By Adam BradyEditor's Note: This story also appears in the February 21 and 24 issues of Ducks Gameday, available for free at every Ducks home game.
Getting traded away from the defending Stanley Cup champs just six months after they acquired him certainly wasn’t something to be expected, but Ryan Garbutt has learned to take nothing for granted in this game.
After all, the 30-year-old grinder didn’t get his first taste of the NHL until he was 26, an advanced age in a league where players are typically drafted in their late teens and often make their debuts in their early 20s. But the Edmonton native went undrafted after two offensively prolific seasons with the now-defunct Winnipeg South Blues of the Manitoba Junior Hockey League and plied his trade over four years of college hockey at Ivy League school Brown University.
|“You realize when the puck drops for 60 minutes, it’s a battle. And especially in the playoffs, it ramps up that much more. Once you change teams, and you get to know guys, you realize there is nothing that guys take off the ice.” |
From there he put in time with the likes of the Corpus Christi Ice Rays and Gwinnett Gladiators before finally climbing his way to the show in a 20-game rookie stint with the Dallas Stars in 2012. It was a long road, but as Garbutt says, “I always thought if I got to this level, I would stay here.”
He did just that, playing three more seasons in Dallas, which included a 17-goal campaign in 2013-14 and a bitter playoff battle with the Ducks (more on that later). Last summer the Stars traded him to Chicago with defenseman Trevor Daley in exchange for longtime Blackhawks winger Patrick Sharp, who was just coming off his third Stanley Cup with the franchise.
Garbutt was brought in to provide some grit and glue to the Blackhawks lineup, and even got a look on the team’s top forward line, but it took him 17 games to score his first goal of the season. By the team’s 50th, he was dealt to Anaheim in exchange for Jiri Sekac, who similarly hadn’t gotten it going offensively in Anaheim.
“It definitely was a surprise,” Garbutt said of the trade, which he learned about early in the morning of January 21. “It wasn’t something I was expecting. But it’s one of those things you look back on it and you can kind of see it was a good change for me, and I’m pretty fortunate to have an organization who wanted to have me and took a chance on me.”
Coincidence or not, the Ducks are 9-1-1 since acquiring Garbutt, who was part of a pretty good winning streak in Chicago when he was dealt. Between the two, Garbutt's teams have gone 21-1-1 in his last 23 games played.
The Ducks were already playing good hockey before Garbutt's arrival, but GM Bob Murray stressed the team’s need to add a little so-called sandpaper and saw a good fit in Garbutt. "We've played against Ryan enough to know what kind of player he is,” Murray said. “He's a good skater who plays hard and plays on the inside. Our team definitely needs to play a little harder, and a little more on the inside."
The deal raised a few eyebrows among Ducks fans who well-remembered contentious battles with Garbutt over the years, notably in the First Round of the 2014 playoffs between Anaheim and Dallas. In Game 3 of that series, Garbutt had a violent collision with Stephane Robidas that resulted in a broken leg for the Ducks defenseman. In Game 5, he speared Corey Perry and was sent to the showers with a game misconduct.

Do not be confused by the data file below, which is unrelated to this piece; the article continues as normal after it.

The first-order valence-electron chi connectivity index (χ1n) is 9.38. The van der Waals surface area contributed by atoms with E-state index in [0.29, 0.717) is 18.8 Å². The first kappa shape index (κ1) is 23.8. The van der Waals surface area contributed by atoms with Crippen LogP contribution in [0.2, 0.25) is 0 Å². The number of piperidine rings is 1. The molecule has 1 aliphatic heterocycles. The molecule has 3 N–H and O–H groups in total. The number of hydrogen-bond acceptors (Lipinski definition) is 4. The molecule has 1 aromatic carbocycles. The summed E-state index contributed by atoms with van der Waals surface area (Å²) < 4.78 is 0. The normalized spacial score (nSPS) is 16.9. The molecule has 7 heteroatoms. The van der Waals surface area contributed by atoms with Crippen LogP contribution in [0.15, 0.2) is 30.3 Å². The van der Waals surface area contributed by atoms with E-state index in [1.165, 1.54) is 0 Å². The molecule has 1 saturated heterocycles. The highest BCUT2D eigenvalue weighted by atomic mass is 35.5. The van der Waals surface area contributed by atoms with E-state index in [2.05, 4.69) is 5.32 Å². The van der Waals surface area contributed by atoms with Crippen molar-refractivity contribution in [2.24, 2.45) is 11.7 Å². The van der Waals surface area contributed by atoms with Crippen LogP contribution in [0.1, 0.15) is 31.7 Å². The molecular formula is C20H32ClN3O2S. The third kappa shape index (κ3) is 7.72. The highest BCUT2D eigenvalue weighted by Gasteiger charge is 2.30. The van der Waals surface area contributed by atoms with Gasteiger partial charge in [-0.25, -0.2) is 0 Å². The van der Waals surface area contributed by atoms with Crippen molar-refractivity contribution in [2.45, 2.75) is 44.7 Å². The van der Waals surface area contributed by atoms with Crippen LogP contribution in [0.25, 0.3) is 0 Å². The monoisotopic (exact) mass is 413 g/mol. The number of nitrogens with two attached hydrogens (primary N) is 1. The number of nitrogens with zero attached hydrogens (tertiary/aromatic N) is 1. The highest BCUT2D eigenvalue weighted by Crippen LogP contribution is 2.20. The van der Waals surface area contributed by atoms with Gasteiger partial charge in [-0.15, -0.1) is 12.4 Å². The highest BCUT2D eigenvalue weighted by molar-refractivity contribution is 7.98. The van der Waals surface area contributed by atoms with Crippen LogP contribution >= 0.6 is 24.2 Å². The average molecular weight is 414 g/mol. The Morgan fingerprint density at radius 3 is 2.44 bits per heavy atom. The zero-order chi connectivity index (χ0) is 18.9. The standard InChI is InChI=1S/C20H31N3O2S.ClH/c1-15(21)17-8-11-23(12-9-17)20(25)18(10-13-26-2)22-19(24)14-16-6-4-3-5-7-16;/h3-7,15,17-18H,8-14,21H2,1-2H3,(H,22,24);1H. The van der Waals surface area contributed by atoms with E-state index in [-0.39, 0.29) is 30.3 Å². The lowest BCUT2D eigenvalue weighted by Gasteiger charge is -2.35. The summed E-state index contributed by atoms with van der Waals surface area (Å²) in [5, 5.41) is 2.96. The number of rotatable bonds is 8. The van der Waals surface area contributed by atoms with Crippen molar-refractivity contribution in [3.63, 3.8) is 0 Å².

|“My first job is to help the team with whatever they need me to do. I come to the rink to play hard and play with speed. It's those intangibles I bring every day. If I'm being hard to play against, I know I'm doing my job.” |
Garbutt insists there was no animosity when he first met up with the Ducks in Washington D.C., in the middle of the team’s three-game road trip. “Honestly, there wasn’t,” he says. “It’s one of those things when you play in this league for awhile, you see the quality of guys there are on every team.
“You realize when the puck drops for 60 minutes, it’s a battle. And especially in the playoffs, it ramps up that much more. Once you change teams, and you get to know guys, you realize there is nothing that guys take off the ice.”
And while Garbutt will never light up the scoreboard like Perry, there are similarities in their games – you love them when they’re on your side and hate them when they’re not. “That’s one of those things about playing against Corey,” Garbutt says. “He can frustrate you when you’re playing against him, but it’s nice to be on the other side of that for sure.”
Garbutt certainly endeared himself early on, scoring the game-winning goal in his first home game (a 3-2 victory over San Jose) and doing the same two nights later in LA (a 4-2 win over the Kings). He has three goals and an assist in his first 11 games as a Duck, including an impressive 17.6 shooting percentage, all while maintaining the work ethic that got him to this level and kept him here.
“If you’re playing on the bottom six [forwards] on an NHL team, you’ve got to find a way to chip in and be effective,” Garbutt says. “If you’re not being offensive, you’ve got to make sure you’re doing the other stuff as well.”
For Garbutt, that’s a grinding, passionate and sometimes violent style that has occasionally brought the ire of opposing fans. That once included the Anaheim faithful, who will undoubtedly grow to love Garbutt the more they see him flying around the rink, banging off of bodies while wearing a Ducks sweater. (Heck, the last time the Ducks brought in a bruiser who attended an Ivy League school, George Parros became one of the most popular players in franchise history.)
“My first job is to help the team with whatever they need me to do,” Garbutt says. “I come to the rink to play hard and play with speed. It's those intangibles I bring every day.
“If I'm being hard to play against, I know I'm doing my job.”